Congenital Hyperinsulinism

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Congenital Hyperinsulinism

Congenital HI is the most common cause of recurrent hypoglycemia in neonates and infants. The incidence of congenital HI is estimated at 1 in 25,000 to 1 in 50,000 live births throughout the world, but is as high as 1 in 2500 live births in certain populations where the gene pool is limited. Typically, congenital HI presents in the first month of life with non-specific signs and symptoms consistent with hypoglycemia. Over time, recurrent hypoglycemic episodes and/or dangerously low blood sugar levels can lead to progressive and irreversible brain damage and other health problems.  Fortunately, most patients with congenital HI survive into adulthood; however, even when on current standards of care, those who suffer with the disease may still experience hypoglycemia which can affect day-to-day functioning and lasting problems such as seizures, developmental delay and brain damage. While 14 different genetic defects have been found to cause congenital HI, more than one-third of the individuals who suffer with the disease have an unknown genetic cause.

The two most commonly used long-term medications, diazoxide and octreotide, are not Food and Drug Administration (FDA) approved for all forms of this condition and are often ineffective or cause intolerable side effects. In cases where congenital HI patients are unresponsive to medical management, surgical removal of a portion of the pancreas or the entire pancreas is required. In those with focal congenital HI (where only a small portion of the pancreas is affected), surgical removal of the specific affected area often results in a cure. In those with diffuse congenital HI (where the whole pancreas is affected), a near-total pancreatectomy is undertaken, but still about half of these children  continue to have hypoglycemia and require ongoing medical treatment for congenital HI.

It is important to note that surgery is performed in the US, but in many other places in the world, medical management is the only treatment option.

Post-Gastric Bypass Hypoglycemia

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Post-Gastric Bypass Hypoglycemia

Hypoglycemia associated with bariatric surgery, especially Roux-en-Y gastric bypass surgery, can occur quickly and result in seizures, confusion, and focal neurological deficits. The hypoglycemia after gastric bypass surgery responds variably to nutritional changes and often requires treatment with medication.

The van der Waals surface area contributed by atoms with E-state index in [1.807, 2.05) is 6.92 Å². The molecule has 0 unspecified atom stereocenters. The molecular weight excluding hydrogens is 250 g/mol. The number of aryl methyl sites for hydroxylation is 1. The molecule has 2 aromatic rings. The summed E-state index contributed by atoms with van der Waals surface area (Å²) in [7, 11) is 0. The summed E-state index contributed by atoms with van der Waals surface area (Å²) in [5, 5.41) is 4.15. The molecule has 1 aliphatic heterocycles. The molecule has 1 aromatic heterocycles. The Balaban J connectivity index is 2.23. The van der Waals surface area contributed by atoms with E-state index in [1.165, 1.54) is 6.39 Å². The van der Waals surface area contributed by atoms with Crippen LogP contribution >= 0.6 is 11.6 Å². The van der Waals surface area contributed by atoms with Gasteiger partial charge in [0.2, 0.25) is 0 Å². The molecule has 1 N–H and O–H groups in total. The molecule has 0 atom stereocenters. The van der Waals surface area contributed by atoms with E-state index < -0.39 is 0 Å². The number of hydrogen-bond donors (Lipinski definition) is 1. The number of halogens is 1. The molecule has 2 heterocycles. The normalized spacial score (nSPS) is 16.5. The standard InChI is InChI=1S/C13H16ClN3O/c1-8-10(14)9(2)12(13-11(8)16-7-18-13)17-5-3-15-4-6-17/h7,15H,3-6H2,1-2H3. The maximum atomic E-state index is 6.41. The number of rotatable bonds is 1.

Although hypoglycemia after bariatric surgery is associated with hyperinsulinemic responses to meals, the cause may be multifactorial. Postprandial hypoglycemia can develop months to years after surgery and occurs with a range of severity in post-gastric-bypass patients. Current treatment options include acarbose, somatostatin (octreotide), verapamil, and diazoxide, each having the risk of undesirable side effects. In more severe cases, a partial pancreatectomy or reversal of the gastric bypass may be required.

Insulinoma

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Insulinoma

Insulinomas, which are insulin over-producing tumors of the beta cells in the pancreas, are the most common cause of hypoglycemia related to HI. Insulinoma often manifests clinically as fasting hypoglycemia with discrete episodes of symptoms that indicate a shortage of glucose in the brain. If left untreated, potential problems include increased risk of neurological complications, recurrent seizures, brain damage or even death. Patients are generally categorized as having benign or malignant insulinomas, but insulinomas may be further characterized by disease severity. Surgical removal remains the preferred treatment choice, but medications to control hypoglycemia are often needed throughout the patient journey. Following surgery, patients may still require lifelong, episodic treatment to control hypoglycemic episodes.  Up to 10% of insulinomas prove to be malignant and surgical resection alone may not be curative.